So, you have you gorgeous girls in the backyard and you’re wondering what do chickens eat?
They’re hungry, and you don’t want them gobbling up the wrong chicken feed.
This guide is going to make sure that doesn’t happen. Below, we’ll cover:
- Types of feed [and which one you need]
- How much and often to feed your chickens
- A beginner’s guide to chicken grit
- What NOT to feed your chickens
Ready to get started?
Types of Chicken Feed
Let’s run through what you are likely to see on the outside of the feed bag, and which one is right for your flock.
You’ll be choosing one of 6 types of chicken feed, and these are your options:
Chicken mash is unprocessed feed, it’s a fine as a powder. So, it can be fed wet or dry to chicks or adult laying hens and cockerels.
Feed in a pelleted form.
Exactly as its stated chicken feed that crumbled, but not as fine as powder.
Medicated chicken feed has an active ingredient called coccidiostat to help prevent and treat [illnesses related to parasites, in particular, Coccidian Protozoa].
Un-medicated chicken feed that doesn’t contain coccidiostat.
This chicken feed has been mixed with water and allowed to ferment naturally. Said to help aid digestion within chickens and maintain gut health.
What Type of Chicken Feed Do I Need?
So, you’re planning on introducing chicks to your coop.
What do I feed my chicks? And do I feed my chickens the same thing?
|Type of Chicken Feed||Most Suitable For||Nutrient Content||Image|
|Chick crumb or Chick Mash||up to 6 weeks||19% Calcium|
|Growers Mash or Growers Pellets||6 - 18 weeks||15-16% Calcium|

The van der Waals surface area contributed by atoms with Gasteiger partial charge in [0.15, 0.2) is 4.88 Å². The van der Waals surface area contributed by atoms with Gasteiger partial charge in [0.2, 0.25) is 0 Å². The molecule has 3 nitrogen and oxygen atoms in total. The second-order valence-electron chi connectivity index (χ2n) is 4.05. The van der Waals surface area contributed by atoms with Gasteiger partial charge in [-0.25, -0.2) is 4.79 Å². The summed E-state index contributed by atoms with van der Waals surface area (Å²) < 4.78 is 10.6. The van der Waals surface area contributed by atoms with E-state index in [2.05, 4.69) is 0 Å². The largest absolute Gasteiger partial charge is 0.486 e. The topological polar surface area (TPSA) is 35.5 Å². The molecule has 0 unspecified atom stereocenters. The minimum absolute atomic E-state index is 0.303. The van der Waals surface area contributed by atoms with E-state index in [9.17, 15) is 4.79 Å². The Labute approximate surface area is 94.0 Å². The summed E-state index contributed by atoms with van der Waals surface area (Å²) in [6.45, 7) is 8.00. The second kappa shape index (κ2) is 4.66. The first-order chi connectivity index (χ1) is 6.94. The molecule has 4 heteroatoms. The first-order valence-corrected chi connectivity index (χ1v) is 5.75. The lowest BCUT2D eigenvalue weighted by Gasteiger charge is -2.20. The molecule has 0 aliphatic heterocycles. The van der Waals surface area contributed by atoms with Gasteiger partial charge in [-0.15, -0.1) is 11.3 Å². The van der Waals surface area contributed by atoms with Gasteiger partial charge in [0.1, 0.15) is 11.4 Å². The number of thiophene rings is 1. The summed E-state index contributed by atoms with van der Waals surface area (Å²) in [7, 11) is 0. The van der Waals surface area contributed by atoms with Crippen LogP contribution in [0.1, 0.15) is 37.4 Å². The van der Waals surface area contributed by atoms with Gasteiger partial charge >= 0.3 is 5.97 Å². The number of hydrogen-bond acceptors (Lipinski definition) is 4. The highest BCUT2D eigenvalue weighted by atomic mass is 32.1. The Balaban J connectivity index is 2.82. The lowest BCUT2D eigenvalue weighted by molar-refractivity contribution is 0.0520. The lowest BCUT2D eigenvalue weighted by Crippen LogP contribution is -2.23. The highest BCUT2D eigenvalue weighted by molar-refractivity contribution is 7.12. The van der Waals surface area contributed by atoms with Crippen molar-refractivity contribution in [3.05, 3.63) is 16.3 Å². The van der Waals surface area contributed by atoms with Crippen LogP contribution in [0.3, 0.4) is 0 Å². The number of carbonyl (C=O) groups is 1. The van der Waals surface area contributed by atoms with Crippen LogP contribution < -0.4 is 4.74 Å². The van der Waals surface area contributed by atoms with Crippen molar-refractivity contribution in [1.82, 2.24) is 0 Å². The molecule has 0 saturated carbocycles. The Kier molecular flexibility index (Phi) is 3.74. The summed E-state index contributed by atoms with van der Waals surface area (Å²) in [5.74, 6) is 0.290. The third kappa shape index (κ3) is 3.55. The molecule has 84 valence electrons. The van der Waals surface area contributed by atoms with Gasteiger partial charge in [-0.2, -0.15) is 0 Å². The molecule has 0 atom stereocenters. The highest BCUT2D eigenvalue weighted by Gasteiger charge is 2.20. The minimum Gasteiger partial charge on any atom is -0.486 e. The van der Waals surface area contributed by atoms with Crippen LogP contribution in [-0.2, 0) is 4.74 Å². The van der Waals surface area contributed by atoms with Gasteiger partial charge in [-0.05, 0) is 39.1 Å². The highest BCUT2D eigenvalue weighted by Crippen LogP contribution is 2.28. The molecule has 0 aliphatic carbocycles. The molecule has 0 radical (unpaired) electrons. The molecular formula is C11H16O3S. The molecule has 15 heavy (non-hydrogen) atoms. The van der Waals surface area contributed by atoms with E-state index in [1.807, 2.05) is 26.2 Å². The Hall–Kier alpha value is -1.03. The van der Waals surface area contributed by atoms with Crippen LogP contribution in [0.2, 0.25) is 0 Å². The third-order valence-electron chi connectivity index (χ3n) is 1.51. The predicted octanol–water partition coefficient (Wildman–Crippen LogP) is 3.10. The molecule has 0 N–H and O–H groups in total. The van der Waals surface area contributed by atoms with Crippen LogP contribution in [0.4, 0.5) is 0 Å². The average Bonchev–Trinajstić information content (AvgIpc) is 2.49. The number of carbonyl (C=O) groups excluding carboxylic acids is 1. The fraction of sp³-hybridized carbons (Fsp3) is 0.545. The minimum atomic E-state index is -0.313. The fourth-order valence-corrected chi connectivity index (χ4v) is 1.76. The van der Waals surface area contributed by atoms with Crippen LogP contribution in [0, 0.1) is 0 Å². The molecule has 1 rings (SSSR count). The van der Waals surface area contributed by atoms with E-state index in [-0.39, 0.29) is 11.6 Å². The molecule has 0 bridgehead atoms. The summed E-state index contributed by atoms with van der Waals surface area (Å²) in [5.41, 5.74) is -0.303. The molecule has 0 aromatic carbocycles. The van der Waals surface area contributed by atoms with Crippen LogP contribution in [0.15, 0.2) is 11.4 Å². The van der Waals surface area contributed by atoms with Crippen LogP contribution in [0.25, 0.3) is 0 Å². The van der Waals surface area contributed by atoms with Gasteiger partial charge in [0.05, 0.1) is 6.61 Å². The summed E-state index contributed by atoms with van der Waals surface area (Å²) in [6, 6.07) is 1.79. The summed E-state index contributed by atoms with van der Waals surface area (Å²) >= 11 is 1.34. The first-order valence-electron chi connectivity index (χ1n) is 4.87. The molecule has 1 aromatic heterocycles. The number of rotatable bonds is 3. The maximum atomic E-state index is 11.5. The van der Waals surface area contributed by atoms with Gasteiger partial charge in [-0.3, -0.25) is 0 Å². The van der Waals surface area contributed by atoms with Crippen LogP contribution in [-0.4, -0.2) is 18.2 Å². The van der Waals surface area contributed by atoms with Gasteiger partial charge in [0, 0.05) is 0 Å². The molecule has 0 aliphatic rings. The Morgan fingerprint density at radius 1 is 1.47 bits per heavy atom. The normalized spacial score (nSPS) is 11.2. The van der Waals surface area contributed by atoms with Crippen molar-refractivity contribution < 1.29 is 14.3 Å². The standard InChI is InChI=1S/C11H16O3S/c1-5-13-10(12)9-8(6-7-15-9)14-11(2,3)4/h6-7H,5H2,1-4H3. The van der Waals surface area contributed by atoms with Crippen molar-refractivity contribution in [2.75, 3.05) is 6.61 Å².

|Layers Pellets or Layers Mash||18 weeks onwards||15-17% Calcium|
How Much You Should Feed Chickens
From day 1 they have feed constantly in their feeders and I will top up accordingly with as much as they eat. Basically, whatever they eat – I replace. Simple.
From say after a few weeks after they start laying and you are getting your gorgeous eggs, I measure out the feed on a daily basis and feed them just that amount.
How much? Feed amount will differ per breed but between 2.9oz (80grams) and 4.3oz (120grams) per day.
This works for me, the benefits are they have a feeding pattern and routine, it will attract less rodents as all the feed is eaten within a few minutes.
I can scatter some feed around outside the coop so the chickens can forage away to their hearts content. The big one for me though, and again this is just preference, is the chickens come running over to greet me when I have feed for them, I love this even if it is cupboard love!
I don’t, but I know people who do and say its so easy to buy and store a chicken feed in. There’s no smell, kept air tight and at room temp so you can keep it in the kitchen – maybe you’d want one?
My hens are all tame but if they weren’t, getting up closer to them as they await their feed allows you to check them over to see all is well and that they are healthy.
That’s one method, the other is having the chicken feeder full all the time. Its no bad thing, to know that they are constantly going to have enough food, it certainly is one less thing to worry about. There are benefits for both methods, find one that works for you don’t look back. Happy chickens means a happy life!
How often do you feed chickens?
If your chickens are not going to have constant supply of food in the feeder then the question – How many times a day should I feed my chickens? – needs to be answered. I get asked this a lot.
Chickens generally eat quite a lot in the morning so breakfast, after you have let them out the coop, is an important time.